» This Story:Read +| Comments

Firefighter May Have Neglected EMS Rules

Discussion Policy
Comments that include profanity or personal attacks or other inappropriate comments or material will be removed from the site. Additionally, entries that are unsigned or contain "signatures" by someone other than the actual author will be removed. Finally, we will take steps to block users who violate any of our posting standards, terms of use or privacy policies or any other policies governing this site. Please review the full rules governing commentaries and discussions. You are fully responsible for the content that you post.
Washington Post Staff Writer
Wednesday, March 25, 2009; Page B01

Internal D.C. fire department documents show that a paramedic might not have followed procedures in responding to a man complaining of chest pain who did not go to a hospital and died hours later of a heart attack in December.

This Story
View All Items in This Story
View Only Top Items in This Story

Edward L. Givens, 39, of Northeast Washington signed a release form refusing further treatment, but family members said the paramedic in charge convinced them that he had acid reflux and just needed an antacid.

Givens said he played basketball, smoked marijuana and ate a hamburger before he felt chest pain and had trouble breathing, said his brother, Anthony Givens, who was at the home during the 911 call. Anthony Givens said he told the paramedic that both his parents had heart attacks, but routine treatment for chest pain was not administered. Instead, according to the documents, the paramedic judged his brother's problem was stomach-related, despite an abnormal result from a cardiac monitor. But EMS personnel are not trained to provide diagnoses, Medical Director James Augustine said in a report.

The choices made in response to that call again raise questions about the medical training of firefighters and whether the city's plan to integrate firefighting and emergency medical services is producing the best care possible. Mayor Adrian M. Fenty (D) promised the city would improve emergency services as part of a settlement with the family of David E. Rosenbaum, a retired New York Times reporter who was assaulted in 2006 but assessed as drunk by responders. He died two days later.

D.C. fire and EMS officials would not discuss the documents, which include an operational review, a two-page medical quality review and an event chronology, referring questions to D.C. Attorney General Peter Nickles. The operational review and the medical review differ in certain conclusions. The operational review raised concerns about the thoroughness of the evaluation; the medical review said that an "adequate patient history was obtained" and that documentation was "acceptable."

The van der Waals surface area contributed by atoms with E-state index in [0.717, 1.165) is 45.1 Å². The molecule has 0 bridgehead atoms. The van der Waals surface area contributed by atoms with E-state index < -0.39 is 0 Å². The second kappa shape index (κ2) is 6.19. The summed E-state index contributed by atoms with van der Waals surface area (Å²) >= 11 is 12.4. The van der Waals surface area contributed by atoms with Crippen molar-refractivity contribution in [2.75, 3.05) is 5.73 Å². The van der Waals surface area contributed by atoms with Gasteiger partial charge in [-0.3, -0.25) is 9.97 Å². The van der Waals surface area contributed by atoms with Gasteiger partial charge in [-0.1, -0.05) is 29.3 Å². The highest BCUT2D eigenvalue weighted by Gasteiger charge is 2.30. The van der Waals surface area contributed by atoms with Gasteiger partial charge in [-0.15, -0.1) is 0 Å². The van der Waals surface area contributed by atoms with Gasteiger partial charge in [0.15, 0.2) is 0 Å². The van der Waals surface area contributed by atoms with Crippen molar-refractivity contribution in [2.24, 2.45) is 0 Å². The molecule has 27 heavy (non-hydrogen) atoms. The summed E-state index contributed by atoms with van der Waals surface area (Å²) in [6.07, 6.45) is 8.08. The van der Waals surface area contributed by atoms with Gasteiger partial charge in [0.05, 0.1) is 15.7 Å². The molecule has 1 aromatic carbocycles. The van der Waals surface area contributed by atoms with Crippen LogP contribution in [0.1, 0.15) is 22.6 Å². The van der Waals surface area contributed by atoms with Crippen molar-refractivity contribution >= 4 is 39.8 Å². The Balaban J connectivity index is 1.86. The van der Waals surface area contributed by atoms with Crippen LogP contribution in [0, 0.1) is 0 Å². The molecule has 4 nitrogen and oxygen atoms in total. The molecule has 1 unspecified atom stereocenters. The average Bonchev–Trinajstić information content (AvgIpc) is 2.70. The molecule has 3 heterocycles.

Nickles acknowledged that the two reviews might disagree on some operational points but said that the medical review was more informed because it included information from the autopsy. "Given the tragedy that occurred, it would be easy to conclude there could have been more of an effort," but it might not have made a difference, he said.

Fire Chief Dennis L. Rubin has referred the case to the District's inspector general.

Training remains a concern, according to the documents. The paramedic who attended to Givens was a firefighter with paramedic certification. He was taken off the streets for three months and sent to the training academy for remedial instruction. The documents show a three-lead electrocardiogram for Givens produced "some ST-segment elevation," which a top EMS official said "should have generated a higher index of suspicion" of a heart problem.

Last month, the department began mandatory training for paramedics on responding to cardiac patients, including proficiency testing with the 12-lead ECG, which looks at the heart's electrical activity from 12 angles instead of three. Chest pain treatment in the District calls for paramedics to "consider" a 12-lead ECG, along with giving the patient aspirin, oxygen and nitroglycerin. Many jurisdictions make the 12-lead ECG routine.

"The three-lead is not reliable" to detect a heart attack, said Terry Jodrie, a regional medical director for the agency overseeing Maryland's emergency medical services.

The Givens case is instructive because the District is moving toward a system that relies more on firefighters with advanced life support or paramedic certification, phasing out single-role medics.

About four out of every five fire department 911 calls are medical.

CONTINUED     1        >

» This Story:Read +| Comments

More in the D.C. Section

Fixing D.C. Schools

Fixing D.C. Schools

The Washington Post investigates the state of the schools and the lessons of failed and successful reforms.



Use Neighborhoods to learn about Washington, D.C., Maryland and Virginia communities.

Top High Schools

Top High Schools

Jay Mathews identifies the nation's most challenging high schools and explains why they're best.

Facebook Twitter RSS
© 2009 The Washington Post Company